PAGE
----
Big brands are not dying ... they are just changing
Big brands are alive and kicking and rumours of their demise are greatly exaggerated. That's one of the key findings of an evidence-based and ground-breaking global research paper carried out by the Ehrenberg-Bass Institute for Marketing Science at the University of South Australia which has just been published.
The research paper explodes many of the myths that would have us believe that, in an age of disruption brought about by digital technology, established big brands are in terminal decline, brand loyalty is dead and young people are turning their noses up at the established brand hegemony.
Led by Professor Byron Sharp, one of the founders of the Institute, the researchers examined a number of commonly peddled marketing misnomers and looked for evidence to back them up by using five years of Nielsen FMCG (fast-moving consumer goods) data as well as empirical research papers from academics around the world.
It has to be stressed that this is evidence-based research and not the ramblings of an overly cynical new-age marketing guru who thinks everything pre-digital is dying.
"The notion that large brands are dying is simply not true. Nor has the world fundamentally changed in a way that favours small brands over big," according to the authors of the Are Big Brands Dying? report.
"We conclude that there have been some shifts in the marketing environment that have created new opportunities for some newcomers, but some of the current claims are over-stated and others are blatantly wrong," they note.
An analysis of the performance of leading brands across 21 FMCG categories in the US found that 48pc of the top five national brands increased sales revenue, while 40pc lost some revenue over a five-year period. But the losses were small in the grand scheme of things.
While some big brands may have lost market share, it was usually to other big brands as opposed to smaller challenger brands.
The research also knocks on the head the commonly held belief that younger consumers are ditching established brands. While this myth is often propagated by challenger or often youth-focused brands, the figures show otherwise.
While the research did show that an analysis of 1,950 sub-brands in 19 consumer-goods categories did find a "slight skew" toward younger consumers, it disappeared if these sub-brands grew successfully.
It also noted that in more than 40pc of categories analysed, the top five leading brands actually had greater market share among younger consumers than they did among their older cohort.
Admitting that there was a trend for brands to highlight their brand values to woo younger consumers, the idea that younger people distrust and reject big brands is not backed up by evidence.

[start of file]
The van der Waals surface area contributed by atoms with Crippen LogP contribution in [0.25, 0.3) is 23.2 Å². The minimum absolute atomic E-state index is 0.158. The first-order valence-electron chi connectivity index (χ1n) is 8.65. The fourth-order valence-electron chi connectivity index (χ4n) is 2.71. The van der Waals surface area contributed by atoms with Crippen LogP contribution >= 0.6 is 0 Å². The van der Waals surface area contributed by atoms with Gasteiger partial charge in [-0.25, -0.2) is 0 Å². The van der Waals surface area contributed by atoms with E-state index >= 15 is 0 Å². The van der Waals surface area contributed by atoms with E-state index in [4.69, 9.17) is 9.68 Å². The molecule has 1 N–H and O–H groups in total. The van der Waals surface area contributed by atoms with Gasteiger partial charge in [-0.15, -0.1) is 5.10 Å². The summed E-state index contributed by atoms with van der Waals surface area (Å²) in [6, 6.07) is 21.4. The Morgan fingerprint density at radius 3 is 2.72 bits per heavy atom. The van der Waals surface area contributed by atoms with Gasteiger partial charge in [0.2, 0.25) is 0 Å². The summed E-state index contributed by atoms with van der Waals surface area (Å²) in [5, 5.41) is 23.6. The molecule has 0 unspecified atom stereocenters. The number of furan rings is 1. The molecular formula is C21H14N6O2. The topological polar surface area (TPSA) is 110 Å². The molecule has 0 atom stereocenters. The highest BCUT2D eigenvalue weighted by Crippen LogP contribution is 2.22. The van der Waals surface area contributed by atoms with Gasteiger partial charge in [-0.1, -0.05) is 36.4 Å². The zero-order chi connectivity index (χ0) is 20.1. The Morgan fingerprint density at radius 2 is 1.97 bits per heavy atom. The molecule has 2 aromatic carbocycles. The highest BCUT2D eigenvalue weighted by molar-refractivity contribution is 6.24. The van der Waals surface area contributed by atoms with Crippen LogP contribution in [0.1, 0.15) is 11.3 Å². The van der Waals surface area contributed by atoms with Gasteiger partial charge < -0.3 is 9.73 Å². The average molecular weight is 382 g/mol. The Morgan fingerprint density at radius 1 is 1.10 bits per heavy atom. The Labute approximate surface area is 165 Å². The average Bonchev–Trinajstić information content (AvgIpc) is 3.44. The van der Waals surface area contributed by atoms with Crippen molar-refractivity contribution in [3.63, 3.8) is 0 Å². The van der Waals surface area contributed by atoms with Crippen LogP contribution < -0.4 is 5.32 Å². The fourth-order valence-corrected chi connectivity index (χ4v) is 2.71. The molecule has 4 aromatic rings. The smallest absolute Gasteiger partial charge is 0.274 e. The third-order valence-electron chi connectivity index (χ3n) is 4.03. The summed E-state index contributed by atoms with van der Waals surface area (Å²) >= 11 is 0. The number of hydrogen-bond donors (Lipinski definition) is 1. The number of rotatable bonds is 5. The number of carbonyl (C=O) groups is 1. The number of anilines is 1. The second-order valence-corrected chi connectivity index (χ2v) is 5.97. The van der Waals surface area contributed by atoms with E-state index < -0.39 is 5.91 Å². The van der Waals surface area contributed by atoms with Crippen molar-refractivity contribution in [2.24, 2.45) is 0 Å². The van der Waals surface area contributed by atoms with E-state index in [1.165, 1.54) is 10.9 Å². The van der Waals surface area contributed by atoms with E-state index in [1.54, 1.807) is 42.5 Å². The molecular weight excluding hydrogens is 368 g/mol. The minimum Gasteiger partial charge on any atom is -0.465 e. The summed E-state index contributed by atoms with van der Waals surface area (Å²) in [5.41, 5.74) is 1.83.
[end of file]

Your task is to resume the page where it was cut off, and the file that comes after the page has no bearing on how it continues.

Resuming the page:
"While there is certainly a trend for brands to signal virtues like being eco-friendly, the idea that young people increasingly distrust and reject big brands is not backed by the evidence," says the report.
One of the other interesting findings is the often trotted out belief that digital media has created a level playing field for all brands irrespective of their size.
Not true, says the research.
In the good old days established and new brands could use digital media to their advantage and for a relatively low cost. Now that the digital ecosystem operates on a "pay-to-play" basis, smaller brands that don't have the advertising budgets are at a disadvantage to their bigger rivals who can out-spend them relatively easily.
In fact, the report notes, larger brands have probably over-spent on digital media, simply because they could. They are also the most likely to be the brands that are investing in programmatic advertising but because of the issues that have dogged it to date - ad fraud, wastage, middle-man costs and lack of ad viewability - bigger brands have also had to endure much greater wastage. In an ideal world where the digital ecosystem was not tainted, it is entirely conceivable that the bigger brands would have fared even better in terms of their ROI.
Why does any of this matter?
A lot of the new marketing thinking in the digital age has been quick to challenge the old industrial age by saying its days are numbered and newer brands that are leaner, more agile or pander to a particular demographic will win out. We now know - based on the evidence - this is not true.
The reality is big brands are changing too. They have more money to invest in marketing and they are getting better at it all the time. But they have also realised that innovation and the customer have to be at the centre of their businesses. And if they find a plucky young upstart that is nibbling away at its market share or has developed a new process or category, they will simply go out and buy it.
It's been like that for donkey's years.
Sunday Indo Business